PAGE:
Furthermore, other researchers have suggested that, since situated learning requires that learners be exposed to 'masters' or experts in the practice of their trade, it cannot be, by its very definition, transferred to the classroom (Tripp, 1993; Wineburg, 1989). Referring specifically to computer based materials, Hummel (1993) maintains that "instructional designers who apply situated learning theory by implementation in electronic media should realise that they take an important step away from this theory ... courseware becomes the learning environment and not the authentic situation" (Quoted in Herrington & Oliver, 1995:2). Pennell (1997) is conscious of this danger when he warns that "teaching that interposes current communication technology between the learner and the teacher risks engaging the student... with a culture of technology rather than the learning culture we seek to simulate".
Jonassen et al (1993) suggest that the use of technology reduces the opportunity for active interaction with other learners, for, while the Web now permits instant discourse with people almost anywhere in the world through email, Newsgroups, bulletin boards, and Ichat, these connections have their limitations, particularly when the communication is 'cold' or the communicants are unfamiliar - either personally or culturally - with each other. The inability to physically verify vital elements of the communication and to attain the in depth and spontaneous interaction of face to face communication that develops mutual understanding and common ground is generally absent even if cost and time considerations are favourable. This suggests that 'we gain knowledge of the world by being in the world' (Engestrom, 1994).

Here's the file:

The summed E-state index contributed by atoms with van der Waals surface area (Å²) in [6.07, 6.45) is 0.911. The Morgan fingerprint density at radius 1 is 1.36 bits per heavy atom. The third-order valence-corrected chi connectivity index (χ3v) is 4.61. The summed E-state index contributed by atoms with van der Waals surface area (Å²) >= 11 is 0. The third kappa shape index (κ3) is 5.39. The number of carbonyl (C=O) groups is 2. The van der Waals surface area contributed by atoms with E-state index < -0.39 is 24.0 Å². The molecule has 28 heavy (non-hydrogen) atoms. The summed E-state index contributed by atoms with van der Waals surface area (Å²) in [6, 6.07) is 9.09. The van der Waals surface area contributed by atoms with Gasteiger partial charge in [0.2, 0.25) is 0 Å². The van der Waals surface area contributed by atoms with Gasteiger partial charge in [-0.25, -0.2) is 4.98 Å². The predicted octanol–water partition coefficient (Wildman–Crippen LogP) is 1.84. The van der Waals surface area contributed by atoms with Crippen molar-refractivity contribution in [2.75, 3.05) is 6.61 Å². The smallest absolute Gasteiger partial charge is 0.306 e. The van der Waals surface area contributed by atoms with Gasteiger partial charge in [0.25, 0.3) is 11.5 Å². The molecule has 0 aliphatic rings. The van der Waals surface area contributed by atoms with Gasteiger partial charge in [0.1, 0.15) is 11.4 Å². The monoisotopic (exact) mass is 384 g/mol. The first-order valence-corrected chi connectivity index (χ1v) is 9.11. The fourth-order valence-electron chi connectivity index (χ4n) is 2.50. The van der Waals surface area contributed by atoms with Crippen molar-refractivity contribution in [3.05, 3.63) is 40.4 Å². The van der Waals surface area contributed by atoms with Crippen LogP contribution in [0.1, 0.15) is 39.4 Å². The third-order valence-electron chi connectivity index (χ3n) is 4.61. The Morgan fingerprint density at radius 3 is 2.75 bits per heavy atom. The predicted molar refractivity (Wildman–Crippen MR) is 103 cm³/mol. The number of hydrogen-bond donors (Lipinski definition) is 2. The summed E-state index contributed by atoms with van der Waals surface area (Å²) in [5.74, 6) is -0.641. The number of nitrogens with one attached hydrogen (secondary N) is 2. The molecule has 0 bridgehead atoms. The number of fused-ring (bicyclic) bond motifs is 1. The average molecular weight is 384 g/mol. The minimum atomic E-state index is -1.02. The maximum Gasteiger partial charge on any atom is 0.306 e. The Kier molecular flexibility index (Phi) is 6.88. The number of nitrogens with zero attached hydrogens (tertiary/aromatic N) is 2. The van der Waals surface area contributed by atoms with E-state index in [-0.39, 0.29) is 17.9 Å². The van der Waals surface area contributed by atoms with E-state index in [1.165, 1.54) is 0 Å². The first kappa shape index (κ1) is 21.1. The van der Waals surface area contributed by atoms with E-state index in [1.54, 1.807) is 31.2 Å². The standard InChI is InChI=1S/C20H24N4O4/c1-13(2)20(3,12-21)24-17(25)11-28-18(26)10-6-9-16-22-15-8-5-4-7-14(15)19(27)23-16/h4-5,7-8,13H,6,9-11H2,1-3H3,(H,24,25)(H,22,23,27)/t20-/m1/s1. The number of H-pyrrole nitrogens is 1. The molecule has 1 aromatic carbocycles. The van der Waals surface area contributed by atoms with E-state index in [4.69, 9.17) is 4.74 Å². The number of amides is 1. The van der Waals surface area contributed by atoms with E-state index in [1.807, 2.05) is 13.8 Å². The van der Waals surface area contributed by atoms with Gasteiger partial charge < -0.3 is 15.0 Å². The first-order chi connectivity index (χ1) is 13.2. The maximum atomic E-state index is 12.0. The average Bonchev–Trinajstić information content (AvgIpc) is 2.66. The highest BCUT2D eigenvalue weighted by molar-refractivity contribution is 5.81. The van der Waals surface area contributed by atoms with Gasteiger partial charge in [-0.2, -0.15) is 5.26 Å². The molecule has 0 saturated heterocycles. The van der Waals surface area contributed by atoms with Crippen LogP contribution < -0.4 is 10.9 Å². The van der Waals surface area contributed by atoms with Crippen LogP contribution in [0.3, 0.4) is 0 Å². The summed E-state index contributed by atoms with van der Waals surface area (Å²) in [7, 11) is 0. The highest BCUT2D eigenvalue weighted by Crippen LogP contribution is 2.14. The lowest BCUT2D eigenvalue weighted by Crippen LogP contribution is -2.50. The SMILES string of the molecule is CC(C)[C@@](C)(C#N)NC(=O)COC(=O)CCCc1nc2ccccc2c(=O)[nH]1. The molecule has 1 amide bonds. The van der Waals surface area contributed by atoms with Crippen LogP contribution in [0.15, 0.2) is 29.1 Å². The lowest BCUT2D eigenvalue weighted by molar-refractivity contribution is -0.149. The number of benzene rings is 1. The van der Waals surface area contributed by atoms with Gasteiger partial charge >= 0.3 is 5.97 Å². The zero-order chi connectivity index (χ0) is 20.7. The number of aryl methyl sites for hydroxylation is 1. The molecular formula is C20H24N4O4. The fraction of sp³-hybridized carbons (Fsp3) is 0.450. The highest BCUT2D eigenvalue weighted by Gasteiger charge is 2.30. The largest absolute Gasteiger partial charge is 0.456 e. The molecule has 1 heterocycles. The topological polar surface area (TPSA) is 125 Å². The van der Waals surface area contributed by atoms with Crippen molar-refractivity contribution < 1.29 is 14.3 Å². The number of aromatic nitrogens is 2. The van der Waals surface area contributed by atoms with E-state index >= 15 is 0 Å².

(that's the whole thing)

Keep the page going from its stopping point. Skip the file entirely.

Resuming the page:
... the apprentice school should be a roving school that offers its students the opportunity to experience the inner workings of all different kinds of adult activity as well as the opportunity to study the basic cultural skills and ideas that pertain to the world he is experiencing.In McClintock's recent work (for example, McClintock, 1999), however, this idea has found no place. Rather it has been replaced by the notion of technology bringing the world to the student. In our enthusiasm to embrace the potential of the new learning technologies, have we perhaps lost sight of alternative learning environments, which may be more effective for learning, especially if they are supported by technology?
It is this communicative function of the Web that McMahon (1997) believes needs to become a much more important focus of web based programs: "It could be argued that the use of the Web is best suited to that of a communications medium for collaborative approaches to learning rather than as a '24 hour a day glorified whiteboard' (Archee & Duin, 1995)". McMahon argues that the Web has strong potential for social interactivity and collaborative learning, creating 'virtual communities' of learners on the Internet. We would add that this potential is most able to be realised when these connected 'communities' are culturally homogeneous and familiar, and when there is a clearly articulated structure and a shared understanding of the purpose and nature of the social interaction.
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|Authors: Jim Alexiades, Head of Senior School.|
Simon Gipson, Head of the School
St Michael's Grammar School. http://www.stmichaels.vic.edu.au/
Graham Morey-Nase, General Manager, QUESTech. http://www.questech.com.au/
Please cite as: Alexiades, J., Gipson, S. and Morey-Nase, G. (2001). Deconstructing 'the classroom': Situating learning with the help of the World Wide Web. In A. Herrmann and M. M. Kulski (Eds), Expanding Horizons in Teaching and Learning. Proceedings of the 10th Annual Teaching Learning Forum, 7-9 February 2001. Perth: Curtin University of Technology. http://lsn.curtin.edu.au/tlf/tlf2001/alexiades.html